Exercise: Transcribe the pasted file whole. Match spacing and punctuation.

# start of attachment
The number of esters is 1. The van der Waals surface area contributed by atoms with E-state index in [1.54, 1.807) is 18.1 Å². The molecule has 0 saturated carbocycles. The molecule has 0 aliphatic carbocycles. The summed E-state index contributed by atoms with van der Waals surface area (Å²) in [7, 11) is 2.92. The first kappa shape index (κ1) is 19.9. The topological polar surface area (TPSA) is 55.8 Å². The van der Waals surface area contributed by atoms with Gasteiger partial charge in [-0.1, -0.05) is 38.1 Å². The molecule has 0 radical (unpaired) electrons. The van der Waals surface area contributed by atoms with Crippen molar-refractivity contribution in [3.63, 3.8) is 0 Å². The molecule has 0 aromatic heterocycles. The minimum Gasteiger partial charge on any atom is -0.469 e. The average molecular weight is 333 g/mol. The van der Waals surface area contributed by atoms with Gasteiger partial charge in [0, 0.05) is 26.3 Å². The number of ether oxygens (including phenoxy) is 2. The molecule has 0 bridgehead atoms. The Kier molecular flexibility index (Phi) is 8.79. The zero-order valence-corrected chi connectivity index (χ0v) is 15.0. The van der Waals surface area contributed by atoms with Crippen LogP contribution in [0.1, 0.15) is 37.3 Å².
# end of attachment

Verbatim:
The number of esters is 1. The van der Waals surface area contributed by atoms with E-state index in [1.54, 1.807) is 18.1 Å². The molecule has 0 saturated carbocycles. The molecule has 0 aliphatic carbocycles. The summed E-state index contributed by atoms with van der Waals surface area (Å²) in [7, 11) is 2.92. The first kappa shape index (κ1) is 19.9. The topological polar surface area (TPSA) is 55.8 Å². The van der Waals surface area contributed by atoms with Gasteiger partial charge in [-0.1, -0.05) is 38.1 Å². The molecule has 0 radical (unpaired) electrons. The van der Waals surface area contributed by atoms with Crippen molar-refractivity contribution in [3.63, 3.8) is 0 Å². The molecule has 0 aromatic heterocycles. The minimum Gasteiger partial charge on any atom is -0.469 e. The average molecular weight is 333 g/mol. The van der Waals surface area contributed by atoms with Gasteiger partial charge in [0, 0.05) is 26.3 Å². The number of ether oxygens (including phenoxy) is 2. The molecule has 0 bridgehead atoms. The Kier molecular flexibility index (Phi) is 8.79. The zero-order valence-corrected chi connectivity index (χ0v) is 15.0. The van der Waals surface area contributed by atoms with Crippen LogP contribution in [0.1, 0.15) is 37.3 Å².